The U.S. Department of Defense has granted the University of Louisville $8.5 million to develop and test a nasal spray to prevent serious viral respiratory infections such as COVID-19.
The one-year project would use a plant-derived compound called Q-Griffithsin or Q-GRFT, that is already under clinical trials to see if it can prevent HIV infections.
According to Science Magazine, Kenneth E. Palmer, executive director of the Owensboro Cancer Research Program at the University of Louisville School of Medicine, is heading the project called PREVENT-CoV.
“The idea is to deliver the antiviral agent to the location in the body where the virus is known to replicate first, the upper respiratory tract,” he said. Q-GRFT is a powerful anti-viral agent that has been shown to be effective in thwarting viruses such as MERS, SARS-CoV, and SARS-CoV-2.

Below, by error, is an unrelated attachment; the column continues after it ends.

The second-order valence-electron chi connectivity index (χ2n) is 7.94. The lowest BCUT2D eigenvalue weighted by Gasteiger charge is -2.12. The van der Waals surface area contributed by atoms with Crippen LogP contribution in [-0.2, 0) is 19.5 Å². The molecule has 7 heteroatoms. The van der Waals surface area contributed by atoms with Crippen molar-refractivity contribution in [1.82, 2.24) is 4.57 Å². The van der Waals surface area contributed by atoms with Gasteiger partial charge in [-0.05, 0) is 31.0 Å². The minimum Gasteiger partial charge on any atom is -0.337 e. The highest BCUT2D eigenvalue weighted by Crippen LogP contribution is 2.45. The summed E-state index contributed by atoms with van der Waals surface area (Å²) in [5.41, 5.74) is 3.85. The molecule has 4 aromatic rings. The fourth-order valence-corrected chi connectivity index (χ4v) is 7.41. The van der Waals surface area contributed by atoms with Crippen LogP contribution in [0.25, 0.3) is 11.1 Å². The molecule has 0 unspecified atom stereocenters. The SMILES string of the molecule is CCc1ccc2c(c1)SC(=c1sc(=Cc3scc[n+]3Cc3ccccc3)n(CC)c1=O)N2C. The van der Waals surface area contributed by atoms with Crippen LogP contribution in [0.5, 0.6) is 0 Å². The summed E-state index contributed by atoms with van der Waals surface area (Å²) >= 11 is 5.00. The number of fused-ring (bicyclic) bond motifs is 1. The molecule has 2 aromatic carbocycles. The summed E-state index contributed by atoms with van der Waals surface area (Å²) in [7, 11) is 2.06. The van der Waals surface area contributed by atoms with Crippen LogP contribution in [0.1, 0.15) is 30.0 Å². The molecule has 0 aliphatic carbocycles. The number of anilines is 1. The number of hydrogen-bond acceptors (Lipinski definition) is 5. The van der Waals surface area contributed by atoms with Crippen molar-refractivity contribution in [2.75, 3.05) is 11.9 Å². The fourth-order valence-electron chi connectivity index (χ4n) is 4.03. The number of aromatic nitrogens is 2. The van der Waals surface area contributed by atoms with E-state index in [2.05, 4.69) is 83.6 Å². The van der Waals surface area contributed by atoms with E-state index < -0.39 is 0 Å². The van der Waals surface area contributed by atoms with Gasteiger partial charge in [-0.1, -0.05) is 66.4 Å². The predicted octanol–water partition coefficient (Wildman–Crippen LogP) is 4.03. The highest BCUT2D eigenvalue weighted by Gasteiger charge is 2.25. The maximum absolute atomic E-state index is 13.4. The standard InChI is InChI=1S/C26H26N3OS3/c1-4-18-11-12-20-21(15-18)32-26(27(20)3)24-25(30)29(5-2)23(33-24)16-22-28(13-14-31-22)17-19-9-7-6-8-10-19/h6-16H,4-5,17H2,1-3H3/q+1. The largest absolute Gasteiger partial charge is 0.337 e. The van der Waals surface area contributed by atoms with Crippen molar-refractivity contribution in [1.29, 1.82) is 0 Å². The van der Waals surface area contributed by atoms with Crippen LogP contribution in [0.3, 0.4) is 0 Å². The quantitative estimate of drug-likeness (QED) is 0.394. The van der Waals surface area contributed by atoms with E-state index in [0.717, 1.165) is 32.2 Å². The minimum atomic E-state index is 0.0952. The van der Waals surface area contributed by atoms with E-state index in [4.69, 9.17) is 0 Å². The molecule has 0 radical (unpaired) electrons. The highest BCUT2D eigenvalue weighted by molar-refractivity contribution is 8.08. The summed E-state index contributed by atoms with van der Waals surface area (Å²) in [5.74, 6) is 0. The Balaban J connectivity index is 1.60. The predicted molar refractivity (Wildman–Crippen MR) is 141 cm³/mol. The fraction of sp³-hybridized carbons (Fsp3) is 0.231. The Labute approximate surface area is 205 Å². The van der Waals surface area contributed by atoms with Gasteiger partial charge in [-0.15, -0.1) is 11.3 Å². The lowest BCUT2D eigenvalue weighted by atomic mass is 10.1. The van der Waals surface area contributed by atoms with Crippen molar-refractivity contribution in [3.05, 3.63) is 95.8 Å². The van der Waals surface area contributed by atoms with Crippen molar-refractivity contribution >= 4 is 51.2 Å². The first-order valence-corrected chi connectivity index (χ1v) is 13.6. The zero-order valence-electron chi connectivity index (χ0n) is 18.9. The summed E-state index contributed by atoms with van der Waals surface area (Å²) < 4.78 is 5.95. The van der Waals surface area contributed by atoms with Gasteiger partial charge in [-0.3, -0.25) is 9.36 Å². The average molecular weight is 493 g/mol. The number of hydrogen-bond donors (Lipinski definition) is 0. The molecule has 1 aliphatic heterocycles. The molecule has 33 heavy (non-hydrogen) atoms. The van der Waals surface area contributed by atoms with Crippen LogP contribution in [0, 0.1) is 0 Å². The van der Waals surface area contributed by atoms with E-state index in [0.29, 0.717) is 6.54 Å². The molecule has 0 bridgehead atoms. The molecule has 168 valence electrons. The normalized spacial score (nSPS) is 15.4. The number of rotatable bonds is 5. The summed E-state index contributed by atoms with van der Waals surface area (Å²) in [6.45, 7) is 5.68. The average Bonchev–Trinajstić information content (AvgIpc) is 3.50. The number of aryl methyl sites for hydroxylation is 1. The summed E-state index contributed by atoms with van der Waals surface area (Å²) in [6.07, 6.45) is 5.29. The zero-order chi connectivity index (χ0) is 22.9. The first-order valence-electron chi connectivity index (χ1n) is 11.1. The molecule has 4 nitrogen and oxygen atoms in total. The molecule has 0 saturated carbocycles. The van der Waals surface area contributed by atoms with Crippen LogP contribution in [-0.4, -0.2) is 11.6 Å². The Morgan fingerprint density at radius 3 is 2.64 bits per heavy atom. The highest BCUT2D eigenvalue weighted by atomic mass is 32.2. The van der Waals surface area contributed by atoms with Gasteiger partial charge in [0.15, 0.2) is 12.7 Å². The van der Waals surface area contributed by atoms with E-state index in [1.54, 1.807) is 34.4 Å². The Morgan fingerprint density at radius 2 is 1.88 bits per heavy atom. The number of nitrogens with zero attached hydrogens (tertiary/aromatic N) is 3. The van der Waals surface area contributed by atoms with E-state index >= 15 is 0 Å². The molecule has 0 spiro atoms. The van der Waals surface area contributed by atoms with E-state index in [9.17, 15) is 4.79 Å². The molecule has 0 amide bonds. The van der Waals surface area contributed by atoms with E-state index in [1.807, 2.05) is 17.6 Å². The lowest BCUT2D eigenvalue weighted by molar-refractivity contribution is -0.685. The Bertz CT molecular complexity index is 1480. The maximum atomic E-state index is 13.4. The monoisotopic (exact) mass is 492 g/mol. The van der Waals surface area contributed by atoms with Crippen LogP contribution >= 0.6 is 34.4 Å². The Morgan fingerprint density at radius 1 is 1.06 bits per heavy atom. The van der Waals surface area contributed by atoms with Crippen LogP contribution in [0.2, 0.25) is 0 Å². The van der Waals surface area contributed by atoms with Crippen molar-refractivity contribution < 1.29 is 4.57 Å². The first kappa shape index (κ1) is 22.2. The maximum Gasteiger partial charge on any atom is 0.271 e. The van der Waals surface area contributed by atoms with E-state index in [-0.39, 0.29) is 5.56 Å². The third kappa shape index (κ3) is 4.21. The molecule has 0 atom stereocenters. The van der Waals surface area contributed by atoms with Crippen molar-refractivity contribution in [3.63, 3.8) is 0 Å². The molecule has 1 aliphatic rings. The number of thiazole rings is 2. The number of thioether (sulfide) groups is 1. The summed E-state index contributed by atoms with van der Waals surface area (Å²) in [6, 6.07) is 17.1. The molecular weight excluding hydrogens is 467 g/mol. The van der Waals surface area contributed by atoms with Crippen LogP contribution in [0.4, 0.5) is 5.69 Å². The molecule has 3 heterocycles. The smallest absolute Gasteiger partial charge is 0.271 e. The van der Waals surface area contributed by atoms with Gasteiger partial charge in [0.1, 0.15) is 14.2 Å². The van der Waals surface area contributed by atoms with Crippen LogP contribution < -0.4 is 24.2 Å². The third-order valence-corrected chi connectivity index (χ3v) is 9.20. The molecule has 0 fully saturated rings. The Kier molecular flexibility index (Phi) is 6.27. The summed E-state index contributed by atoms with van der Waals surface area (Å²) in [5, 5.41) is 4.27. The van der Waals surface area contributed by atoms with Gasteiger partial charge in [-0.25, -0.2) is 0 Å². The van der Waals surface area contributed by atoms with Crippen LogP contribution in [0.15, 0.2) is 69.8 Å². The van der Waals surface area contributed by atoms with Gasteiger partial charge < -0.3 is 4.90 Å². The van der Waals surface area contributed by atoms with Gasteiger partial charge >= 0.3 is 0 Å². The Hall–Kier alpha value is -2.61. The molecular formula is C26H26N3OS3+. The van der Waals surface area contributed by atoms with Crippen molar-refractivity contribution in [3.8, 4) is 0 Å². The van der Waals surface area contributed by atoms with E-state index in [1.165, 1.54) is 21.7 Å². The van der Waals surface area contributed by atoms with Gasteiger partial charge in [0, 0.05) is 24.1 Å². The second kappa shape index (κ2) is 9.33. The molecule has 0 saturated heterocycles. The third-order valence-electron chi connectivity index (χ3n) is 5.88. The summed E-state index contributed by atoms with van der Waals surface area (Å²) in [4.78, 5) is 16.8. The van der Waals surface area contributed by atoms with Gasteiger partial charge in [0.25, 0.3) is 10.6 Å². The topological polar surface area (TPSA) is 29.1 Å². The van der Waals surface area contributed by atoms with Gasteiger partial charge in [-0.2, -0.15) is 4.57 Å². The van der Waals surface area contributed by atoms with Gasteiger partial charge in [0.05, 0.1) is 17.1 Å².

The nasal spray would be used once a day to prevent COVID-19 and would initially be authorized to protect frontline healthcare workers, military personal living in close quarters, and other essential workers. According to Science Magazine, it could also be helpful for vulnerable people who are not fully protected by a vaccine.
If the first clinical trial is effective, researchers could apply for emergency use authorization from the Food and Drug Administration as early as the latter part of 2021.
Nasal sprays that are iodine-based have also been considered to help in the COVID-19 battle. Dr. Samuel Barone, a founding board member of Halodine LLC, says his nasal spray has been used for decades to help protect hospitalized patients and healthcare workers as well as consumers. In a lab-based clinical trial, it was found to kill 99.99% of the SARS-CoV-2 virus in 15 seconds. The scientists are recruiting volunteers for human testing.
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